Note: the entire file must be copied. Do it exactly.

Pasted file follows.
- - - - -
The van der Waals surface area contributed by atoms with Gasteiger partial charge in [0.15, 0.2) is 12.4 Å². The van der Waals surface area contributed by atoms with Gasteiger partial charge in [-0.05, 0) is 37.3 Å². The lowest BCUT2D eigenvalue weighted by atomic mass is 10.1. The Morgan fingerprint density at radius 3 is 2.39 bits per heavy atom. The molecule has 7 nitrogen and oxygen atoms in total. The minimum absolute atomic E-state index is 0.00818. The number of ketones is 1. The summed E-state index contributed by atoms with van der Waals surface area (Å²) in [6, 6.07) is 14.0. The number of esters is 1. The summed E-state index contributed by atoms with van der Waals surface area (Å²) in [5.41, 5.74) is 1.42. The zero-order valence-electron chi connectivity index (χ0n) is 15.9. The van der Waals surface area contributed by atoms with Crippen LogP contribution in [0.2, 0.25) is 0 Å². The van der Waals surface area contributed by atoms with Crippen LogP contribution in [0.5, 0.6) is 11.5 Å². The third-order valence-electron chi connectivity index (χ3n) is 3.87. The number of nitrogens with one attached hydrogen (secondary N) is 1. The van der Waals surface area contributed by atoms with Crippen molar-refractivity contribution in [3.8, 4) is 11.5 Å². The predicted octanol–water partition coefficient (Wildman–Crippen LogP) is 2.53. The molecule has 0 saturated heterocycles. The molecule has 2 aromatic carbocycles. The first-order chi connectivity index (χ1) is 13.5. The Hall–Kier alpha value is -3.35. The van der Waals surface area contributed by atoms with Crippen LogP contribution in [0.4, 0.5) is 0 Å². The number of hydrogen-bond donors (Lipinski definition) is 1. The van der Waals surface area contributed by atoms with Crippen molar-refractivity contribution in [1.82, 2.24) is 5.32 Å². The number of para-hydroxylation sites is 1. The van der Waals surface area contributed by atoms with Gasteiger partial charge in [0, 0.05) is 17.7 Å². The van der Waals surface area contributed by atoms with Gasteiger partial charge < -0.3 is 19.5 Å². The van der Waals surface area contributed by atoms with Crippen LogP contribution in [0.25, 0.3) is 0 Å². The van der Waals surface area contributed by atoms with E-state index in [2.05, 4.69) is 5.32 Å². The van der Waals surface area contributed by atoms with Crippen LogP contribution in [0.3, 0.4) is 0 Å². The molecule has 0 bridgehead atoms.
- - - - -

The van der Waals surface area contributed by atoms with Gasteiger partial charge in [0.15, 0.2) is 12.4 Å². The van der Waals surface area contributed by atoms with Gasteiger partial charge in [-0.05, 0) is 37.3 Å². The lowest BCUT2D eigenvalue weighted by atomic mass is 10.1. The Morgan fingerprint density at radius 3 is 2.39 bits per heavy atom. The molecule has 7 nitrogen and oxygen atoms in total. The minimum absolute atomic E-state index is 0.00818. The number of ketones is 1. The summed E-state index contributed by atoms with van der Waals surface area (Å²) in [6, 6.07) is 14.0. The number of esters is 1. The summed E-state index contributed by atoms with van der Waals surface area (Å²) in [5.41, 5.74) is 1.42. The zero-order valence-electron chi connectivity index (χ0n) is 15.9. The van der Waals surface area contributed by atoms with Crippen LogP contribution in [0.2, 0.25) is 0 Å². The van der Waals surface area contributed by atoms with Crippen LogP contribution in [0.5, 0.6) is 11.5 Å². The third-order valence-electron chi connectivity index (χ3n) is 3.87. The number of nitrogens with one attached hydrogen (secondary N) is 1. The van der Waals surface area contributed by atoms with Crippen molar-refractivity contribution in [3.8, 4) is 11.5 Å². The predicted octanol–water partition coefficient (Wildman–Crippen LogP) is 2.53. The molecule has 0 saturated heterocycles. The molecule has 2 aromatic carbocycles. The first-order chi connectivity index (χ1) is 13.5. The Hall–Kier alpha value is -3.35. The van der Waals surface area contributed by atoms with Crippen LogP contribution in [0.4, 0.5) is 0 Å². The number of hydrogen-bond donors (Lipinski definition) is 1. The van der Waals surface area contributed by atoms with Crippen molar-refractivity contribution in [1.82, 2.24) is 5.32 Å². The number of para-hydroxylation sites is 1. The van der Waals surface area contributed by atoms with Gasteiger partial charge in [0, 0.05) is 17.7 Å². The van der Waals surface area contributed by atoms with Gasteiger partial charge < -0.3 is 19.5 Å². The van der Waals surface area contributed by atoms with Crippen LogP contribution in [0.25, 0.3) is 0 Å². The van der Waals surface area contributed by atoms with E-state index in [2.05, 4.69) is 5.32 Å². The van der Waals surface area contributed by atoms with Crippen LogP contribution in [0.3, 0.4) is 0 Å². The molecule has 0 bridgehead atoms.